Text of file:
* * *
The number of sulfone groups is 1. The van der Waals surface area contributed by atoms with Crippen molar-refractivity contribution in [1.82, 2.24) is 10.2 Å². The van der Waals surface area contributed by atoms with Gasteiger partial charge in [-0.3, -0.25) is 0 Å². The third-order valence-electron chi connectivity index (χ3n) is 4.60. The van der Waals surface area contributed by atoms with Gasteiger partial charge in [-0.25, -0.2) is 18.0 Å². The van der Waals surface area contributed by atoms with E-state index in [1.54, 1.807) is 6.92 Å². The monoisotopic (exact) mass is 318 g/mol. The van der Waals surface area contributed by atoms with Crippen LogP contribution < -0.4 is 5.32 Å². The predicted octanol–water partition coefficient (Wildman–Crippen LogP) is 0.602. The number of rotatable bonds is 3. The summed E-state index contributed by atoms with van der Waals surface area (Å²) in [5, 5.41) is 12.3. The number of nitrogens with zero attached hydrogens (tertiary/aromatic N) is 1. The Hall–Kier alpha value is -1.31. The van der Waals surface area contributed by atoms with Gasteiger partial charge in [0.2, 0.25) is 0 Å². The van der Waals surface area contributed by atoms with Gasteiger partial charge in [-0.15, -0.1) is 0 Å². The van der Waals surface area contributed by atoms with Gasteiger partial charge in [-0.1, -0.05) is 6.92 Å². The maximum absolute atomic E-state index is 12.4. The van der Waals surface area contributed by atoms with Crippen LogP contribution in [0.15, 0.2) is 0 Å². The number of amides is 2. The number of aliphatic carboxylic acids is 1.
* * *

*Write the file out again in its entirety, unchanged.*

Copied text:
The number of sulfone groups is 1. The van der Waals surface area contributed by atoms with Crippen molar-refractivity contribution in [1.82, 2.24) is 10.2 Å². The van der Waals surface area contributed by atoms with Gasteiger partial charge in [-0.3, -0.25) is 0 Å². The third-order valence-electron chi connectivity index (χ3n) is 4.60. The van der Waals surface area contributed by atoms with Gasteiger partial charge in [-0.25, -0.2) is 18.0 Å². The van der Waals surface area contributed by atoms with E-state index in [1.54, 1.807) is 6.92 Å². The monoisotopic (exact) mass is 318 g/mol. The van der Waals surface area contributed by atoms with Crippen LogP contribution < -0.4 is 5.32 Å². The predicted octanol–water partition coefficient (Wildman–Crippen LogP) is 0.602. The number of rotatable bonds is 3. The summed E-state index contributed by atoms with van der Waals surface area (Å²) in [5, 5.41) is 12.3. The number of nitrogens with zero attached hydrogens (tertiary/aromatic N) is 1. The Hall–Kier alpha value is -1.31. The van der Waals surface area contributed by atoms with Gasteiger partial charge in [0.2, 0.25) is 0 Å². The van der Waals surface area contributed by atoms with Gasteiger partial charge in [-0.15, -0.1) is 0 Å². The van der Waals surface area contributed by atoms with Gasteiger partial charge in [-0.1, -0.05) is 6.92 Å². The maximum absolute atomic E-state index is 12.4. The van der Waals surface area contributed by atoms with Crippen LogP contribution in [0.15, 0.2) is 0 Å². The number of amides is 2. The number of aliphatic carboxylic acids is 1.